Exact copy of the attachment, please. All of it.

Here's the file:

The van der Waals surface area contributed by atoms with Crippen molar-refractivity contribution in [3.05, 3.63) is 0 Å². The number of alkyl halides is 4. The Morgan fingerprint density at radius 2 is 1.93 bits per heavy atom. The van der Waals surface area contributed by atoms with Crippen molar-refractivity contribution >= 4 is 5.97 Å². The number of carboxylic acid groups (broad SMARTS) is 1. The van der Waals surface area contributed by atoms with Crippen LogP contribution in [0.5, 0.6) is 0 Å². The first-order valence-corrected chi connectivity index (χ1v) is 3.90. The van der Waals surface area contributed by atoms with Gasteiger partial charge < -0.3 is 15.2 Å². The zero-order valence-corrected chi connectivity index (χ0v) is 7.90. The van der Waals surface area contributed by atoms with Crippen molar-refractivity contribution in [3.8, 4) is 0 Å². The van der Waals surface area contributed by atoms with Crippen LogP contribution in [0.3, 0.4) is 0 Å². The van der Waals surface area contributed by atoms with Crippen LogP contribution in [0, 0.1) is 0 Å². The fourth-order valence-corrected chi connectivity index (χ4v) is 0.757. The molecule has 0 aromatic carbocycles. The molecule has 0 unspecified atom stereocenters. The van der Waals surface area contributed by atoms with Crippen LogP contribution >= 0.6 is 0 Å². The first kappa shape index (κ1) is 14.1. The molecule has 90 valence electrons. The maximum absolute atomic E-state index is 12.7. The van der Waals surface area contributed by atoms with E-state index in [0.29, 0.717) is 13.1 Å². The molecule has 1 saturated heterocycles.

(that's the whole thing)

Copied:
The van der Waals surface area contributed by atoms with Crippen molar-refractivity contribution in [3.05, 3.63) is 0 Å². The number of alkyl halides is 4. The Morgan fingerprint density at radius 2 is 1.93 bits per heavy atom. The van der Waals surface area contributed by atoms with Crippen molar-refractivity contribution >= 4 is 5.97 Å². The number of carboxylic acid groups (broad SMARTS) is 1. The van der Waals surface area contributed by atoms with Crippen LogP contribution in [0.5, 0.6) is 0 Å². The first-order valence-corrected chi connectivity index (χ1v) is 3.90. The van der Waals surface area contributed by atoms with Gasteiger partial charge < -0.3 is 15.2 Å². The zero-order valence-corrected chi connectivity index (χ0v) is 7.90. The van der Waals surface area contributed by atoms with Crippen molar-refractivity contribution in [3.8, 4) is 0 Å². The van der Waals surface area contributed by atoms with Crippen LogP contribution in [0.3, 0.4) is 0 Å². The van der Waals surface area contributed by atoms with Crippen LogP contribution in [0, 0.1) is 0 Å². The fourth-order valence-corrected chi connectivity index (χ4v) is 0.757. The molecule has 0 aromatic carbocycles. The molecule has 0 unspecified atom stereocenters. The van der Waals surface area contributed by atoms with Crippen LogP contribution >= 0.6 is 0 Å². The first kappa shape index (κ1) is 14.1. The molecule has 90 valence electrons. The maximum absolute atomic E-state index is 12.7. The van der Waals surface area contributed by atoms with E-state index in [0.29, 0.717) is 13.1 Å². The molecule has 1 saturated heterocycles.